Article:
Lazy Luddite Log


But Am I Sure?

I recently spent a night on the town with some friends I had made in the Australian Democrats. We get on like a house on fire but I was also reminded how much I admire them. This then got me to wondering whether I have any political heroes. The answer is that I have none. I can respect the ability or commitment of someone. I can think that political figures like Senators Allison and Bartlett and Stott Despoja are fantastic. But it is another thing entirely to say that they are my personal heroes. But what do I think that is anyway?

As I understand it, a personal hero is someone who has had an impact on how we think and feel to such an extent that we elevate them over other humans, and assess them by a new set of criteria, so that the hero becomes someone whose wisdom we accept without question. I cannot do that because someone who would have been a hero of mine made me aware that such hero-worship is a grave mistake.

The person I am referring to is one Jacob Bronowski - a scientist who in 1973 devised and presented the 'Ascent Of Man' documentary on British TV (which replayed on ABC at sometime in my teens). The documentary was a fascinating survey of the history of science and technology (and a direct inspiration for Carl Sagan to do Cosmos) but it went beyond that. Bronowski suggests that the Uncertainty Principle can also be the basis of a philosophy of human conduct and interaction.

In the closing scene of the documentary, Bronowski is standing by a pond at the site of the Auschwitz concentration camp and expands on his philosophy. You can see it here on YouTube or read a transcript here (the audio-visual medium works a lot better in getting the message across). That scene was done in one take. That mud may well have in it the ashes of some of his own family and friends. It is an amazingly evocative moment in television history and it gets me every time I even think of it.

Bronowki tells us that it is a sense of certainty that allows humans to commit the vilest of crimes. Fundamentalists of whatever kind (religious or secular) will do the things they do to fellow humans because they are sure that they are right. This one scene in an old doco by some academic in daggy tweeds has done more than anything to make me committed to a moderate and consensual form on politics. So - somewhat surprisingly - if I had a political hero it would be a non-politician. But my commitment to moderation and consensus makes me very wary of hero-worship which I identify as one way in which we can succumb to fundamentalism.

Some clever sod may well ask me whether "I am sure that I am not sure" but that is just wordplay. We are talking abstracts here and on a day-to-day basis I will have to make decisions on what is right and wrong. But I can be aware that my understanding of things is at best an approximation and that there may always be something worth considering in the perspectives of others. The risk of embracing what Bronowski calls the Principle of Tolerance is that one can come across as wishy-washy. But compromise is a fact of life in a world made by forces other than our own wishes and imaginings. It is also worth noting that compromise is more than just finding an arbitrary halfway mark between what you and I want. In any case I would rather the shortcomings of compromise to the dangers of adhering to absolutes.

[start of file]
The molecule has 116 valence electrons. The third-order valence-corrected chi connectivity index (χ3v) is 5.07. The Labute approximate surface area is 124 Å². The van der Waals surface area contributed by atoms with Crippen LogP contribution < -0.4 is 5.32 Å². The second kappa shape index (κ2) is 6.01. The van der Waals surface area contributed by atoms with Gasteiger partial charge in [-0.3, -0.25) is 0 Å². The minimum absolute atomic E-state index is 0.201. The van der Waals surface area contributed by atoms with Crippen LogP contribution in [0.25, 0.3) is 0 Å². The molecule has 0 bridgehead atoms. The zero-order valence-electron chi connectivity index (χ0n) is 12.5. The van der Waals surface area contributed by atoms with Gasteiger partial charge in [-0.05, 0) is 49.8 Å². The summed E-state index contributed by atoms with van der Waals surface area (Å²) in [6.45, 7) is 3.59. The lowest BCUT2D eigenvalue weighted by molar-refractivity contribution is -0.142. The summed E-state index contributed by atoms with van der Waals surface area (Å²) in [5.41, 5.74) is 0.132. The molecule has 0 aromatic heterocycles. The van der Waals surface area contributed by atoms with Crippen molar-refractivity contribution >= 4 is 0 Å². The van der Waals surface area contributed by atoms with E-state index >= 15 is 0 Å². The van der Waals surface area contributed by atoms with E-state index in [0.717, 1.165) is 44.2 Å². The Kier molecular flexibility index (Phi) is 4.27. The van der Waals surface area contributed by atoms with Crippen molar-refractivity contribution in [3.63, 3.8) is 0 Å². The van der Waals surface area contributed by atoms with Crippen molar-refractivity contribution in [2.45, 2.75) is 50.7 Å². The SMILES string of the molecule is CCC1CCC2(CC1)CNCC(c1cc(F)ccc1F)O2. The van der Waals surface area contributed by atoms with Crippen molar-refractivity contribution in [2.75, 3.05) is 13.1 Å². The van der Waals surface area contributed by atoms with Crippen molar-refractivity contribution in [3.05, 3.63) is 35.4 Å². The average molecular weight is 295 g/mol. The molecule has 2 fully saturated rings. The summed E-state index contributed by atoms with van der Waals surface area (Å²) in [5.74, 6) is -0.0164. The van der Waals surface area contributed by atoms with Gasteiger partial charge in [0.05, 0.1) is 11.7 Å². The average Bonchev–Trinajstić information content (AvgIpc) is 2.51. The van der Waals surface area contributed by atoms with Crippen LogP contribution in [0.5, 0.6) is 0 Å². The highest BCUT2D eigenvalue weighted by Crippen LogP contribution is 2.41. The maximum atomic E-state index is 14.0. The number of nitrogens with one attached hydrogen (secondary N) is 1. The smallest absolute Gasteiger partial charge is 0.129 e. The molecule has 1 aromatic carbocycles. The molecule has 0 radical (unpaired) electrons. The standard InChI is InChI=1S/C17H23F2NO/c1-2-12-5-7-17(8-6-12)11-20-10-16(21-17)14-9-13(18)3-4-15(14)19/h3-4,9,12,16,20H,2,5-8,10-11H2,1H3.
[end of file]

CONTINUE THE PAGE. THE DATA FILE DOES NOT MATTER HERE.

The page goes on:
Do I think all this because Jacob Bronowski told me to? I would prefer you to think that I think it because I tell me to.

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  • Wow. Thankyou for linking that clip.
    One of my favourite quotes is from a sci-fi author about his short story... (I love annotated collections, but because it was a collection of many authors I can't remember who the author was!) It goes something like 'Fanaticism is what we must avoid - but of course, I am not fanatical about this.'
    I feel that this balance is missing in so much of the battle between creationists/'intelligent design' supporters and atheists. The only answer to 'I have faith that I am right' seems to be 'I have faith that you are wrong'... which is not where the ideal secular society should spring from. The solution? I don't know. How can one be so certain of one's own uncertainty that one is prepared to deny someone else's certainty? It is a paradox, and of increasing relevance in this world of increasing fundamentalism and radicals vs reactionists. Humans like certainty; it's easier. Of that I'm sure (pretty sure, anyway).

    By Blogger Jess E, At 09 October, 2007  

  • Thanks Jess. I think that avoiding fanaticism is a means rather than an end. If one wishes to prevent all the things that arise from fanaticism then one will resist it strongly. Of course how one responds is important lest one simply produces what one is seeking to prevent.

    It also depends on the context - 'fan' is short for fanatic but in most cases a bit of fandom makes life interesting.

    By Blogger Daniel, At 09 October, 2007  

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